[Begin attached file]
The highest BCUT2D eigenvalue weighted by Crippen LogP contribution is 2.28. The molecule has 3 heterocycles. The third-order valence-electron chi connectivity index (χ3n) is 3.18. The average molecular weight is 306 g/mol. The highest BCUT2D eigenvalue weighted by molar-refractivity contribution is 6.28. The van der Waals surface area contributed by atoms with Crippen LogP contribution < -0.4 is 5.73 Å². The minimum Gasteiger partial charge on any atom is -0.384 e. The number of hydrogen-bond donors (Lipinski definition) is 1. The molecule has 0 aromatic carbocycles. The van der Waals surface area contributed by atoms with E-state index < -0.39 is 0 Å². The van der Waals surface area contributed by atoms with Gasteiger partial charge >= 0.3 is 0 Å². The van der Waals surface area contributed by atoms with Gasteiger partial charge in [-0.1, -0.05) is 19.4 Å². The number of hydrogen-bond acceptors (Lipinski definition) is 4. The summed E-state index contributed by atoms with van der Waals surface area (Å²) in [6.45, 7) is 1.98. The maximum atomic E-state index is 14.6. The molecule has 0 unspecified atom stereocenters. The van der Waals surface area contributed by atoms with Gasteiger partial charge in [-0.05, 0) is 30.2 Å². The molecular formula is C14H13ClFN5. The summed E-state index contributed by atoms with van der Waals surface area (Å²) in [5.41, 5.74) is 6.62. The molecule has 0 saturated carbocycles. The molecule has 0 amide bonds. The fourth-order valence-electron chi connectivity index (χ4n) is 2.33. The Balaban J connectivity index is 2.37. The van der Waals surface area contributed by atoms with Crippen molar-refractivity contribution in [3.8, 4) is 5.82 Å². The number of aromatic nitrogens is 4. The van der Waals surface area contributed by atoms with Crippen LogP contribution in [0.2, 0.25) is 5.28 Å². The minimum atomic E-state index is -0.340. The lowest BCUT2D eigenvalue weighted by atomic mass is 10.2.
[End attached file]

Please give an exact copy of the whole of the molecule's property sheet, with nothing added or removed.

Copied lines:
The highest BCUT2D eigenvalue weighted by Crippen LogP contribution is 2.28. The molecule has 3 heterocycles. The third-order valence-electron chi connectivity index (χ3n) is 3.18. The average molecular weight is 306 g/mol. The highest BCUT2D eigenvalue weighted by molar-refractivity contribution is 6.28. The van der Waals surface area contributed by atoms with Crippen LogP contribution < -0.4 is 5.73 Å². The minimum Gasteiger partial charge on any atom is -0.384 e. The number of hydrogen-bond donors (Lipinski definition) is 1. The molecule has 0 aromatic carbocycles. The van der Waals surface area contributed by atoms with E-state index < -0.39 is 0 Å². The van der Waals surface area contributed by atoms with Gasteiger partial charge >= 0.3 is 0 Å². The van der Waals surface area contributed by atoms with Gasteiger partial charge in [-0.1, -0.05) is 19.4 Å². The number of hydrogen-bond acceptors (Lipinski definition) is 4. The summed E-state index contributed by atoms with van der Waals surface area (Å²) in [6.45, 7) is 1.98. The maximum atomic E-state index is 14.6. The molecule has 0 unspecified atom stereocenters. The van der Waals surface area contributed by atoms with Gasteiger partial charge in [-0.05, 0) is 30.2 Å². The molecular formula is C14H13ClFN5. The summed E-state index contributed by atoms with van der Waals surface area (Å²) in [5.41, 5.74) is 6.62. The molecule has 0 saturated carbocycles. The molecule has 0 amide bonds. The fourth-order valence-electron chi connectivity index (χ4n) is 2.33. The Balaban J connectivity index is 2.37. The van der Waals surface area contributed by atoms with Crippen molar-refractivity contribution in [3.8, 4) is 5.82 Å². The number of aromatic nitrogens is 4. The van der Waals surface area contributed by atoms with Crippen LogP contribution in [0.2, 0.25) is 5.28 Å². The minimum atomic E-state index is -0.340. The lowest BCUT2D eigenvalue weighted by atomic mass is 10.2.